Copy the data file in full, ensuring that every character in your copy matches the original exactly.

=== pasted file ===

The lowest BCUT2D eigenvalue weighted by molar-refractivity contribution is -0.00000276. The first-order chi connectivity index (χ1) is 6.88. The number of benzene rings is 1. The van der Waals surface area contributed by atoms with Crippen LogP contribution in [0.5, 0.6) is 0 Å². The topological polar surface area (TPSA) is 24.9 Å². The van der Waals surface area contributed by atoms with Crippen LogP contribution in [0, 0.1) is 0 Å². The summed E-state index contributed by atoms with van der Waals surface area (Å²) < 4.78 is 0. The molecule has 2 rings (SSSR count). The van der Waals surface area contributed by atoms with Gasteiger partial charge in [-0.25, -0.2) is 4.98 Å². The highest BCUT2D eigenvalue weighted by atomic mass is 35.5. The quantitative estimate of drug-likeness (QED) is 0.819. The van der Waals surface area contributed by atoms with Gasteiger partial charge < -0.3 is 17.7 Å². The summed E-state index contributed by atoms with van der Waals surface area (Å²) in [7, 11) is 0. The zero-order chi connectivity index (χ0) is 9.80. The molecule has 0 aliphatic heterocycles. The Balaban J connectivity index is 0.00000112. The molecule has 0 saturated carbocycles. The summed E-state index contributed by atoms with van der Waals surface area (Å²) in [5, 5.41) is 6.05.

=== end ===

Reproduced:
The lowest BCUT2D eigenvalue weighted by molar-refractivity contribution is -0.00000276. The first-order chi connectivity index (χ1) is 6.88. The number of benzene rings is 1. The van der Waals surface area contributed by atoms with Crippen LogP contribution in [0.5, 0.6) is 0 Å². The topological polar surface area (TPSA) is 24.9 Å². The van der Waals surface area contributed by atoms with Crippen LogP contribution in [0, 0.1) is 0 Å². The summed E-state index contributed by atoms with van der Waals surface area (Å²) < 4.78 is 0. The molecule has 2 rings (SSSR count). The van der Waals surface area contributed by atoms with Gasteiger partial charge in [-0.25, -0.2) is 4.98 Å². The highest BCUT2D eigenvalue weighted by atomic mass is 35.5. The quantitative estimate of drug-likeness (QED) is 0.819. The van der Waals surface area contributed by atoms with Gasteiger partial charge < -0.3 is 17.7 Å². The summed E-state index contributed by atoms with van der Waals surface area (Å²) in [7, 11) is 0. The zero-order chi connectivity index (χ0) is 9.80. The molecule has 0 aliphatic heterocycles. The Balaban J connectivity index is 0.00000112. The molecule has 0 saturated carbocycles. The summed E-state index contributed by atoms with van der Waals surface area (Å²) in [5, 5.41) is 6.05.